Do Inversion Tables Help With Back Pain?

Do you struggle with back pain? Have you seen an inversion/hang upside down table and wondered if it works? I am going to shed a little bit of light on the concept of the inversion table and whether it actually works for back pain.

Please note that I am not a doctor or chiropractor, and you should refer to your doctor/physician/medical advisor before starting any new treatments for pain; this is just for informational purposes for what we have noticed.

Why We Bought An Inversion Table

For years, my husband has played softball. He plays recreationally, but has been on some good teams and won many weeknight league and tournament trophies.

At some point, maybe about 5-7 years into playing after graduating college, his back began to really bother him. For a while, he would take an Advil and try to play through the pain. But that would only last so long, and he knew he had to find a new solution.

After seeing Garcelle Beauvais from the Real Housewives of Beverly Hills mention that she uses one, I thought it might help people if they heard some other user experiences about inversion tables for back pain, too. (I know I always like to hear a lot of recommendations and get the intricacies of use before purchasing.)

Methods of Helping Back Pain

For a long time once his back pain began, my husband would do stretches, and work out via walking and weightlifting. Lifting weights helps tighten your core which helps to mitigate the bending and moving of daily activities and playing softball, but it can also be an additional stressor, so he has to be careful.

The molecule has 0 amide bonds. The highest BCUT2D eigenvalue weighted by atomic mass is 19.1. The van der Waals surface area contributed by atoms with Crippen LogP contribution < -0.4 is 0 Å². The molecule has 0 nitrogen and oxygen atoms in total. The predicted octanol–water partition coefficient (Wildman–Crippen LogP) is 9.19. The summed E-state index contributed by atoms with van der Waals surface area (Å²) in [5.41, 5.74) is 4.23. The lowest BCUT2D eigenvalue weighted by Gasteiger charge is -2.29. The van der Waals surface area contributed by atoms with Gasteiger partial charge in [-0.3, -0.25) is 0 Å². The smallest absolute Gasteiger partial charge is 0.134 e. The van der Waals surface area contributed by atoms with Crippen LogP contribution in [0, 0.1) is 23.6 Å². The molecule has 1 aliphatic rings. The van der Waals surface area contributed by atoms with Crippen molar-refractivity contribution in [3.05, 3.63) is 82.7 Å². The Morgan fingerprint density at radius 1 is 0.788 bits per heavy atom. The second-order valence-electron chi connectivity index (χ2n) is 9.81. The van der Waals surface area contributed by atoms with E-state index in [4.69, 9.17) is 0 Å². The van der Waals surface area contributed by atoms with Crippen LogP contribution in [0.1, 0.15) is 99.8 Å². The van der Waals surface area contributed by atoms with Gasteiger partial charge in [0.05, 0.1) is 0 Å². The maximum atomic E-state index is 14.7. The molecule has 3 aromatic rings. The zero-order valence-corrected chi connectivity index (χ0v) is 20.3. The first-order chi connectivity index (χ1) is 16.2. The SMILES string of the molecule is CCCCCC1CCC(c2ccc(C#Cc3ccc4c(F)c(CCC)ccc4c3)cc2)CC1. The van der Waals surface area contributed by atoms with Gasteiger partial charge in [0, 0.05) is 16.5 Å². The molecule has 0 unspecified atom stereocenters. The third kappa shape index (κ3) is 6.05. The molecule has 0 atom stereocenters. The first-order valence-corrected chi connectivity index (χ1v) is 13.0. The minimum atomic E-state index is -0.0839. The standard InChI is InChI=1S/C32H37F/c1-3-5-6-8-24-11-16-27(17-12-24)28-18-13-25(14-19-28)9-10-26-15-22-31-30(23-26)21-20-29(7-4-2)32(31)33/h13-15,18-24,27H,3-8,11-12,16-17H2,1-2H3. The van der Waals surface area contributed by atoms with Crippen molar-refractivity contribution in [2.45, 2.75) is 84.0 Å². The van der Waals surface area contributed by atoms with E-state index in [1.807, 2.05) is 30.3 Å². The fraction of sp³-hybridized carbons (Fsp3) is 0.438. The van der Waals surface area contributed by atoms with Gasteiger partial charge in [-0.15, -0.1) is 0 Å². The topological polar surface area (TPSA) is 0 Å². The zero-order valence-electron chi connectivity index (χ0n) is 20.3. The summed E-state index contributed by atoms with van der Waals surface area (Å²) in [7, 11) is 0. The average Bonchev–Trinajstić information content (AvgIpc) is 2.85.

woman with back pain

The stretches helped, and there are plenty of tutorials on Youtube on how to do them correctly. However, in pain management, there is very rarely one silver bullet that solves all of the problem.

So, with further research, he saw an inversion table recommended. At the time, there were basically only the Teeter brand (he got one similar to (older version of) this one) that was the most popular/well known (still is), but there are many more brands and styles available now. (Teeter also claims to be the only FDA registered inversion table brand.)

Many of the ones available are more cushioned than what was available back then, and have things like lumbar support, heat and massage, etc. And they seem a bit cheaper than what he paid.

But his particular one has lasted for probably at least 10 years now, if not longer.

inversion table
Our inversion table. You’d think I’d clean a little more before taking the picture

Do You Have to Use An Inversion Table Forever?

This answer will probably depend on each individual, but I can tell you our experience, and the experience of a good friend of mine who also has a back problem, who has had bulging discs and iliotibial syndrome.

You will likely need to use an inversion table regularly. Now, there are times where my husband can go months without using his. But once softball starts back up in the early spring months and he’s being more active, he has to begin using it again.

I won’t say that an inversion table won’t cure, but from the people that I know that use them, they have to keep at it. And the more regular they are with using them, the better their backs feel overall, and those active times of having softball or playing with nieces and nephews doesn’t hurt as badly.